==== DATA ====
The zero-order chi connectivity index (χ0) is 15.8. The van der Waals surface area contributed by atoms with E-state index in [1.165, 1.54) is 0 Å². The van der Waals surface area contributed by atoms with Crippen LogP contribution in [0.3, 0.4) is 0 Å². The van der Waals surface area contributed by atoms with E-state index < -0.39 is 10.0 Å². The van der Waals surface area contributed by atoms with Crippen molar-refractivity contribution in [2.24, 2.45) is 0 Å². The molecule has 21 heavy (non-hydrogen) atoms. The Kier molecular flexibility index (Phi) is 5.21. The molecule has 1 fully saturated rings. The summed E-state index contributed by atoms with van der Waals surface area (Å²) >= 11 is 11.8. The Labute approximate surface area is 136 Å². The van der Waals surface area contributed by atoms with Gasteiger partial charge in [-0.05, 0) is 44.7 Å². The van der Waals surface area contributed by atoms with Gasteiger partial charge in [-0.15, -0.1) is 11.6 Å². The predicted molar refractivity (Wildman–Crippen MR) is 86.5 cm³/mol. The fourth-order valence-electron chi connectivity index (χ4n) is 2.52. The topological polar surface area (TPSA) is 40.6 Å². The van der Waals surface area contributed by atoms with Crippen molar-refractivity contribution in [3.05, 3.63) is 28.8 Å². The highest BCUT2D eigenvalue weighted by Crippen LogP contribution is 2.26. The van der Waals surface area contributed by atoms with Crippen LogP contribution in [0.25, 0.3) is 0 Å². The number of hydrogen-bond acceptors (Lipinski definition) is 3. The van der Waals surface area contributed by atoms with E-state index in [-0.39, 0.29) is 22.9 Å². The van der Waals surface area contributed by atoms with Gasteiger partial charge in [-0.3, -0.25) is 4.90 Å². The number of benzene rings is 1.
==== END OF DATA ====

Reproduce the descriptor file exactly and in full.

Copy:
The zero-order chi connectivity index (χ0) is 15.8. The van der Waals surface area contributed by atoms with E-state index in [1.165, 1.54) is 0 Å². The van der Waals surface area contributed by atoms with Crippen LogP contribution in [0.3, 0.4) is 0 Å². The van der Waals surface area contributed by atoms with E-state index < -0.39 is 10.0 Å². The van der Waals surface area contributed by atoms with Crippen molar-refractivity contribution in [2.24, 2.45) is 0 Å². The molecule has 21 heavy (non-hydrogen) atoms. The Kier molecular flexibility index (Phi) is 5.21. The molecule has 1 fully saturated rings. The summed E-state index contributed by atoms with van der Waals surface area (Å²) >= 11 is 11.8. The Labute approximate surface area is 136 Å². The van der Waals surface area contributed by atoms with Gasteiger partial charge in [-0.05, 0) is 44.7 Å². The van der Waals surface area contributed by atoms with Gasteiger partial charge in [-0.15, -0.1) is 11.6 Å². The predicted molar refractivity (Wildman–Crippen MR) is 86.5 cm³/mol. The fourth-order valence-electron chi connectivity index (χ4n) is 2.52. The topological polar surface area (TPSA) is 40.6 Å². The van der Waals surface area contributed by atoms with Crippen molar-refractivity contribution in [3.05, 3.63) is 28.8 Å². The highest BCUT2D eigenvalue weighted by Crippen LogP contribution is 2.26. The van der Waals surface area contributed by atoms with Crippen LogP contribution in [0.25, 0.3) is 0 Å². The number of hydrogen-bond acceptors (Lipinski definition) is 3. The van der Waals surface area contributed by atoms with E-state index in [-0.39, 0.29) is 22.9 Å². The van der Waals surface area contributed by atoms with Gasteiger partial charge in [-0.3, -0.25) is 4.90 Å². The number of benzene rings is 1.